After 2 months I’m taking down The Question – What Does It Mean to Be Lutheran? We had 17 responses, which I think is wonderful. Review the responses and links to their blogs by clicking on this link – Lutheranism: What It Means.
Thanks for participating!
My dear friend RevHRod, who blogs over at You Don’t Have to Listen. I Just Like to Talk, points out that we Lutherans dwell in gray area. As opposed to some other brands of Lutheranism that see the world in black and white, we ELCA Lutherans are "called to carefully think and pray and discuss the issues of the day," knowing that issues of faith often involve struggle and wrestling, not simple knee-jerk answers. Read her entire response, Being Lutheran – Is it living in the gray areas or on the razor’s edge?, and keep your answers to the question coming!
To read all the contributions to this topic, click here.
I’m not sure if she’s been reading my blog (I doubt it, actually), but Kathryn Kleinhans of Wartburg College answers my question What Does It Mean to be Lutheran in the new issue of The Lutheran magazine. Lutheranism 101: Culture or Confession is an excellent article outlining core themes of our Lutheran identity:
- Justification by Grace Through Faith for Christ’s Sake
- Law and Gospel
- Means of Grace
- Theology of the Cross
- Saint and Sinner
- Contextual Theology
Read the article, use the study guide in your congregation, and/or invite her to speak at your church. This is a great tool that all congregations should use for adult education.
Our sister Pink Shoes, who blogs over at Pink Shoes in the Pulpit, loves the abundant grace proclaimed by our tradition. "I simply love the power of the sacraments as means of God’s grace:
celebrate them honestly, gather frequently, share the Good News, and
live with the knowledge that, sinner though you are, you are a dearly
beloved child of God." Read her whole post, Yep, that’s me! Thoughts on Why I’m a Lutheran, and keep those posts coming in!
Brett, a recent graduate of The College of William and Mary (my fair alma mater), has a deeply personal experience of God’s grace and love. For her, Lutheranism acknowledges "that I am the worst of sinners" and yet also pours out an "exuberance" of grace "day after day."
Read her personal and passionate account of what it means to be a Lutheran Christian over at her blog, brett’s discernment.
And keep those answers to the question coming!
I’m Lutheran – no duh.
But in light of my question about what it means to be Lutheran, and the numerous responses to that question (listed in the right-hand column under the picture of my home run swing), I thought I’d reinterate my perspective on what it means to be Lutheran.
Here’s a post I listed back in March, which is really a re-worked version of a September post. To me, Lutheranism:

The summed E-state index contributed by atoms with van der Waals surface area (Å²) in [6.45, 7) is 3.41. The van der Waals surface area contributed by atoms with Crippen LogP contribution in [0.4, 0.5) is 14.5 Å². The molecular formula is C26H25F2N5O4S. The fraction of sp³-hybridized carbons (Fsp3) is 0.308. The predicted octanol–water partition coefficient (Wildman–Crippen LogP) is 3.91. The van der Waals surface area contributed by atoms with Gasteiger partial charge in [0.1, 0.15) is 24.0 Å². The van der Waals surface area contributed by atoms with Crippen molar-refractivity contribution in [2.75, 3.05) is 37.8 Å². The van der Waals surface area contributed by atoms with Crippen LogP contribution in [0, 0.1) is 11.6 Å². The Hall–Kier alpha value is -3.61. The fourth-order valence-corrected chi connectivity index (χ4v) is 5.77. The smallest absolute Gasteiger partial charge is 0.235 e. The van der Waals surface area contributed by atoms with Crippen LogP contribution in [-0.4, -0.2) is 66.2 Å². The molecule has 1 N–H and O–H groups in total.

- knows that God comes down the ladder
- knows that God dwells where we least expect God to dwell
- takes sin seriously
- embraces paradox
- preaches about God (not about us!)
- embraces the common stuff of everyday life
Check out my earlier post for the gory details . . . And keep submitting your responses!
Hamletta, who’s new blog is over at denmark stinks, answers the question with a wonderful story of a spiritual journey that weaves in and out of the Lutheran church. Like many of us, she was raised in the Lutheran church, spent time away, and has returned to the Lutheran church and calls it home. "It just felt right," she says. "I felt like I belonged there, like it was just the right place to be."
Read her post, Yeah, I’m Lutheran. You Gotta Problem Widdat?
I received an email response to my question, You’re Lutheran: What Does This Mean? from a Lutheran blogger who chose not to post the response online. Honoring the semi-confidential/private nature of this bloggers’ response, I’ve simply called this blogger "anonymous."
Here’s the response, from an anonymous friend who laments our separation from Rome:
I’m a Lutheran because I was born and baptized a Lutheran. Left to my own devices, or if I was a free agent, I’d convert to Roman Catholicism. But I’m ordained in the Lutheran church, and will not go back to Rome except together with all my brothers and sisters in the Lutheran church who are currently separated from Rome.
The What Does It Mean to be Lutheran thing isn’t done, dear friends!
Many thanks to Kim who posted her response over at her blog, Random Thoughts From a Housewife. For Kim, the solas of our Lutheran tradition are central (sola gratia, sola fide, sola scripura), yet these solas especially speak to her when expressed and lived out in an atmosphere of mission and discipleship. Kim also likes being part of a larger tradition and institution, even though she admits that this "can be frustrating."
Read her response, What Does it Mean to Be Lutheran?, over at her blog.
Ed, who blogs over at The Hilton, responded to my question. He is Presbyterian, BUT he serves a Lutheran/Presbyterian congregation and he had to put up with me and my wife for two years as neighbors (needless to say, he got an earful of Luther!). From beer to theology to God’s good grace, Ed likes being mixed up with Lutherans.
Read his post Why I am Lutheran . . ., and give thanks for our Presbyterian partners in ministry!